Grab Ultra HD gameplay with Elgato’s 4K60 Pro capture card

For the last few years, Elgato has been helping gamers get their gameplay out into the world, whether streaming on Twitch or doing a Let's Play-style series on YouTube. The company is best known for its capture cards but has lately been venturing into streaming accessories like green screens and camera adapters. One area that's been hard for gamers to tackle to this point, though, is easily grabbing 4K gameplay footage. Now, Elgato has an answer to that with its new 4K60 Pro internal capture card.

The surprisingly-attractive card is Elgato's first 4K gaming device. At the top end, the 4K60 Pro can handle 4K capture at 60 FPS. That amount of data will chew through 1 GB of disk space per minute at the highest bitrate, though.

Even if you're not capping at full 4K, the card has a lot to offer. Footage captured at 1920×1080 can be recorded at up to 240 FPS, and 2560×1440 footage can obtained at up to 144 FPS. The card can't, however, handle HDR capture or pass-through. Speaking as someone with a 4K television and HDR-capable consoles, this seems like a strange oversight. A card like the 4K60 Pro seems designed for consoles as much as PCs, and HDR content is becoming popular in the console space.

To capture that 4K, 60 FPS content, you'll need to be running Windows 10 with at least a sixth-generation Intel Core i7 CPU or an AMD Ryzen 7 processor, and either a Nvidia GeForce 10-series or an AMD Radeon RX Vega graphics card. Elgato says the 4K60 Pro card will be widely available on November 21, but you can pre-order it through Elgato's website right now for $399.

Comments closed
    • Wirko
    • 2 years ago

    Can it record video with adaptive sync?

    • brucethemoose
    • 2 years ago

    [quote<]The card can't, however, handle HDR capture or pass-through. Speaking as someone with a 4K television and HDR-capable consoles, this seems like a strange oversight. A card like the 4K60 Pro seems designed for consoles as much as PCs, and HDR content is becoming popular in the console space.[/quote<] Pascal's hardware encoder supports 10-bit 4K HEVC, but I'm not sure if it's fast enough for 60 FPS. The speed probably depends on the software implementation as well as the encoding settings. On top of that, hardware encoders are notoriously inflexible. If NVenc, say, screws up the HDR metadata due to a bug, there's probably nothing you can do to fix it on your end. As for Vega's encoding block... There's even less documentation than Nvidia :/. But the Vega white paper doesn't mention anything about 10-bit encoding, so it's probably just 8-bit. [url<]https://radeon.com/_downloads/vega-whitepaper-11.6.17.pdf[/url<] In other words, no 4K HDR encoding is totally understandable. It's impossible on any current/near future AMD card, and it's likely finicky and unreliable on Nvidia cards.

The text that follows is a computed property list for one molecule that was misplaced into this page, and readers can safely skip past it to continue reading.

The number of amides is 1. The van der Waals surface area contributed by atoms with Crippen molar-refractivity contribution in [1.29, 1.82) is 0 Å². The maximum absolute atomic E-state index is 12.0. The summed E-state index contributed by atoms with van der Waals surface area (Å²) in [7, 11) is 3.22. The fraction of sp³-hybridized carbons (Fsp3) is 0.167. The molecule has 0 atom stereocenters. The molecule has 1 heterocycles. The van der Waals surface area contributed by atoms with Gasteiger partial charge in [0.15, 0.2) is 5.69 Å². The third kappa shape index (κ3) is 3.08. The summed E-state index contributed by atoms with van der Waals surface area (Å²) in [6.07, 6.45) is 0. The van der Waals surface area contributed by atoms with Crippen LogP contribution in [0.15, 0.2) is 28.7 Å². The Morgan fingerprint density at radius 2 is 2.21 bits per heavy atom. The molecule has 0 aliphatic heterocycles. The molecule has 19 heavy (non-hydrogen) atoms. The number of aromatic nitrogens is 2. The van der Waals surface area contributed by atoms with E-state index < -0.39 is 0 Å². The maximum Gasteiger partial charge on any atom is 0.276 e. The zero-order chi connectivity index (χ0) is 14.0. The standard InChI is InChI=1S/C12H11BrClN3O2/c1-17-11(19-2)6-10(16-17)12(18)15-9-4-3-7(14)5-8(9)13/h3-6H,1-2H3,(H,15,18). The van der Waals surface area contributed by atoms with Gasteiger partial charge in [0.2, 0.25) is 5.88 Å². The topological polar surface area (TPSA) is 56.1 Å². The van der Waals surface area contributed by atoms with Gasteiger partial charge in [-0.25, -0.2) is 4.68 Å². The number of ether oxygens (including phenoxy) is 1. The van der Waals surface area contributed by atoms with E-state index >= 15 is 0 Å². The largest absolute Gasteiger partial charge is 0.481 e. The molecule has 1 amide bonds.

• Laykun
      • 2 years ago

      It’d be interesting to see if it solves some of the annoying problems that shadow play has, for example all videos produced by shadow play have a variable frame rate, which isn’t handled by most of the mainstream pieces of video editing software (I hate having to re-encode my clips with constant frame rate through handbrake just to use them in Adobe Premiere). The lack of separate audio channels for microphone and game audio is also frustrating. These would all be software features though.

        • brucethemoose
        • 2 years ago

        I’m positive NVenc will do CFR recording (as I just re-encoded a video on the GPU using StaxRip), and I’m like 99% sure OBS has an option for that too. Interesting how shadowplay is VFR only, as that’s very poorly supported most places even if it is efficient…

        Recoding and mixing audio is done in software, so it hopefully has an option for that, yeah. Ideally you’d want surround Opus encoding instead of the usual AAC too, since most games output multiple channels over HDMI.

    • cynan
    • 2 years ago

    What is the requirement for a skylake i7 CPU based on? Last I recall, these limitations were for streaming 4K (which was an issue with the hardware codec for which a Kaby Lake was required…).

      • the
      • 2 years ago

      Sky Lake i7’s added an H.265 hardware encoder.

      This hardware encoder is also limited to 8 bit color depths which could also explain the lack of HDR support.

        • brucethemoose
        • 2 years ago

        I doubt it uses the Intel encoder. I don’t even think it’s active with a discrete GPU, but I could be wrong.

          • RAGEPRO
          • 2 years ago

          Can be configured in the motherboard firmware.

Pin It on Pinterest

Share This